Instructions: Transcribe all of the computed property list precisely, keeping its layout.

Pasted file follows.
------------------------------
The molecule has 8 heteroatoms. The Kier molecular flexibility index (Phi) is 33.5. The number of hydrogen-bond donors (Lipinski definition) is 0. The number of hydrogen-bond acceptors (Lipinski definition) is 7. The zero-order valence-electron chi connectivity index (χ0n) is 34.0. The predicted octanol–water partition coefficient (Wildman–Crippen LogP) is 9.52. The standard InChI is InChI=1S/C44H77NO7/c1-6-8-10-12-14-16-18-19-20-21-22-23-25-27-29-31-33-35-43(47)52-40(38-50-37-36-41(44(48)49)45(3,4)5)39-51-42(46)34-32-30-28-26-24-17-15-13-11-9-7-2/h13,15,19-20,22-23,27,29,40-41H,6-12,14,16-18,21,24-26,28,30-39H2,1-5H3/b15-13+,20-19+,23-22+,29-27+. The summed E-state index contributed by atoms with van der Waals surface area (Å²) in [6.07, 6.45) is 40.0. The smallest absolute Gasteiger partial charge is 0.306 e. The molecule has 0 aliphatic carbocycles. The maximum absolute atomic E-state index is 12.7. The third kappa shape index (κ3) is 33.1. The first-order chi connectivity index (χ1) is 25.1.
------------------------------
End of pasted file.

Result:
The molecule has 8 heteroatoms. The Kier molecular flexibility index (Phi) is 33.5. The number of hydrogen-bond donors (Lipinski definition) is 0. The number of hydrogen-bond acceptors (Lipinski definition) is 7. The zero-order valence-electron chi connectivity index (χ0n) is 34.0. The predicted octanol–water partition coefficient (Wildman–Crippen LogP) is 9.52. The standard InChI is InChI=1S/C44H77NO7/c1-6-8-10-12-14-16-18-19-20-21-22-23-25-27-29-31-33-35-43(47)52-40(38-50-37-36-41(44(48)49)45(3,4)5)39-51-42(46)34-32-30-28-26-24-17-15-13-11-9-7-2/h13,15,19-20,22-23,27,29,40-41H,6-12,14,16-18,21,24-26,28,30-39H2,1-5H3/b15-13+,20-19+,23-22+,29-27+. The summed E-state index contributed by atoms with van der Waals surface area (Å²) in [6.07, 6.45) is 40.0. The smallest absolute Gasteiger partial charge is 0.306 e. The molecule has 0 aliphatic carbocycles. The maximum absolute atomic E-state index is 12.7. The third kappa shape index (κ3) is 33.1. The first-order chi connectivity index (χ1) is 25.1.